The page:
After the Pentagon announced Friday that two Navy fighter jets had dropped 500-pound bombs on Islamic State in Iraq and the Levant forces, Rep. Buck McKeon, R-Calif., said the US president could have done more to stop ISIL's rise and violent march across northern Iraq. (AFP)
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WASHINGTON — US congressional Republicans are lining up in support of the limited airstrikes in Iraq ordered Thursday by President Barack Obama — but they also are taking a few jabs at the commander in chief.
After the Pentagon announced Friday that two Navy fighter jets had dropped 500-pound bombs on Islamic State in Iraq and the Levant forces, Rep. Buck McKeon, R-Calif., said the US president could have done more to stop ISIL’s rise and violent march across northern Iraq.
“It is regrettable that ISIS' rise was preventable,” McKeon said in a Friday morning statement, “but we must now look forward to the task ahead.”
The Senate Armed Services Committee chairman said he believes “the president's decision to use force in Iraq was appropriate given the circumstances” and that everyone must “understand that [ISIL] threatens both the Iraqi people and poses a clear and present danger to the United States.”
Notably, as Friday moved into the mid-afternoon hours, there were no calls from lawmakers for Obama to seek a use-of-force authorization from Congress.
Meanwhile, Democrats issued statements supporting Obama’s decision — but many stressed they believe the key to stabilizing Iraq would be diplomatic and political means rather than military force.
“The Iraqi people face a significant threat in [ISIL] and I support the administration’s decision to provide assistance to protect innocent civilians,” House Armed Services Committee Ranking Member Adam Smith, D-Wash., said in a statement. “In this case, the U.S. military has the ability and the capability to confront ISIS, protect an innocent population under threat of genocide and provide some relief.
"However, we must continue to remember that the U.S. militarily alone cannot resolve this conflict,” Smith said. “For years, we had tens of thousands of troops in Iraq, yet the sectarian conflict continued. In order for real and lasting peace to take hold, the Iraqi people must create an inclusive and fully representative government. [Iraqi President Nori al-] Maliki — or whoever takes his place — must create a government that includes and respects the Sunnis as well as the Kurds.”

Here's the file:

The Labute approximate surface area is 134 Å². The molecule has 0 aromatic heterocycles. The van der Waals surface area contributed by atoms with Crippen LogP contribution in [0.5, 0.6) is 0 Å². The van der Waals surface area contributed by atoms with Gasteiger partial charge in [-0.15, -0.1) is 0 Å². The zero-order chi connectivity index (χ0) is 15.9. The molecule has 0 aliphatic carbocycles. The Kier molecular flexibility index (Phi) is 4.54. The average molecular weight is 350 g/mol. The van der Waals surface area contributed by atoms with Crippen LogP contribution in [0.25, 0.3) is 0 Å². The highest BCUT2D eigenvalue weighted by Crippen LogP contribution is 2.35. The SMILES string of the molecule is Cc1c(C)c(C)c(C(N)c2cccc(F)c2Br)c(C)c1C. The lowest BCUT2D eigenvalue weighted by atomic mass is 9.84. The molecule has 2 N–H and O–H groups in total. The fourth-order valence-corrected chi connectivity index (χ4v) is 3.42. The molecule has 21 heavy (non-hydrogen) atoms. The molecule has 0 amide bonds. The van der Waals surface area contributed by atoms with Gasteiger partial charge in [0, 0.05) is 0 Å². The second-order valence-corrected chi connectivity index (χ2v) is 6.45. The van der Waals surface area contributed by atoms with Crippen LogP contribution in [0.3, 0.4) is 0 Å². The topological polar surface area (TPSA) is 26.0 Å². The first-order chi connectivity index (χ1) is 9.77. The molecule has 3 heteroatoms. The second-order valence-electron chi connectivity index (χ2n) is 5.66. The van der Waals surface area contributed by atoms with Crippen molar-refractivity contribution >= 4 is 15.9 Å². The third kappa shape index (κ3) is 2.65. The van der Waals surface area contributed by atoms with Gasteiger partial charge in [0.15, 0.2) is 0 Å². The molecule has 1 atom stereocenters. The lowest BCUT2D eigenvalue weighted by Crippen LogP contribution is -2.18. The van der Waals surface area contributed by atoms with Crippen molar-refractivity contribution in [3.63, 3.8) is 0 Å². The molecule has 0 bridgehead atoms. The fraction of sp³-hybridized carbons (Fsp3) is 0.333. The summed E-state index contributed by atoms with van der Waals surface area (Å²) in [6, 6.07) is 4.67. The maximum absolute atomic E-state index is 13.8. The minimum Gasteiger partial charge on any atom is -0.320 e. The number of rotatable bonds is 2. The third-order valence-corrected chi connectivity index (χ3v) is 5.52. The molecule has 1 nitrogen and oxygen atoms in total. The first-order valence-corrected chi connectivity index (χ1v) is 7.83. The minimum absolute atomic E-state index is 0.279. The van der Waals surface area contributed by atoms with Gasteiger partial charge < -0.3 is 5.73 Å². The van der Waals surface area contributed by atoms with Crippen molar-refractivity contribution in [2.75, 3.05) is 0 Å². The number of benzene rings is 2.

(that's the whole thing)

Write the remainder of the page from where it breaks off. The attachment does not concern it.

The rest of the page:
Senate Armed Services Committee Chairman Carl Levin, D-Mich., also endorsed airstrikes on ISIL targets.
On the Republican side, House Homeland Security Committee Chairman Michael McCaul, R-Texas, was even more critical of Obama.
“The current crisis in Iraq is symptomatic of this administration’s willingness to defy the reality that terrorism is metastasizing throughout Northern Africa and the Middle East,” McCaul said in a statement. “Over the past year, the White House has been continually warned about the growing threat of this terrorist organization that is too extreme for al-Qaida.”
Contrary to part of McCaul’s statement, however, are a long list of Obama administration officials’ comments about the growing threat from al-Qaida cells and groups inspired by that group in places like Yemen and the Horn of Africa.
McCaul called ISIL a direct threat to the United States and called on Obama to do even more.
ISIL “has created the largest terrorist safe haven since 9/11, massacring civilians along the way, and poses a threat to the United States,” he said. “I support targeted airstrikes, which will assist Iraq’s Christian and Yazidi minorities currently being terrorized by [ISIL], provide greater stability in Iraq and protect the homeland.
“However, more must be done to stop ISIS’s continued advances and targeted military strikes should be expanded to wherever these terrorists are training and fighting,” McCaul said. “Furthermore, political reconciliation between all parties in Iraq is needed to stop ISIS and resolve this crisis.”
House Armed Services Committee member Adam Kinzinger, R-Ill., an Iraq war veteran, said on Fox News Channel that he has “cautious optimism” that the US airstrikes will make a difference.
“You could never imagine the president coming on television and saying he’s going to crush [ISIL],” Kinzinger said. “He just doesn’t have the, frankly, courage to do that.”
Despite that political haymaker, Kinzinger said, “this could be the beginning of a small move.” But he said a larger move is necessary, saying merely creating “humanitarian corridors” around a mountain in northwest Iraq where refugees are hiding from ISIL forces.
“This will continue until [ISIL] is crushed,” he said. “The only thing that can happen is the United States has to provide air power to Iraqi troops.”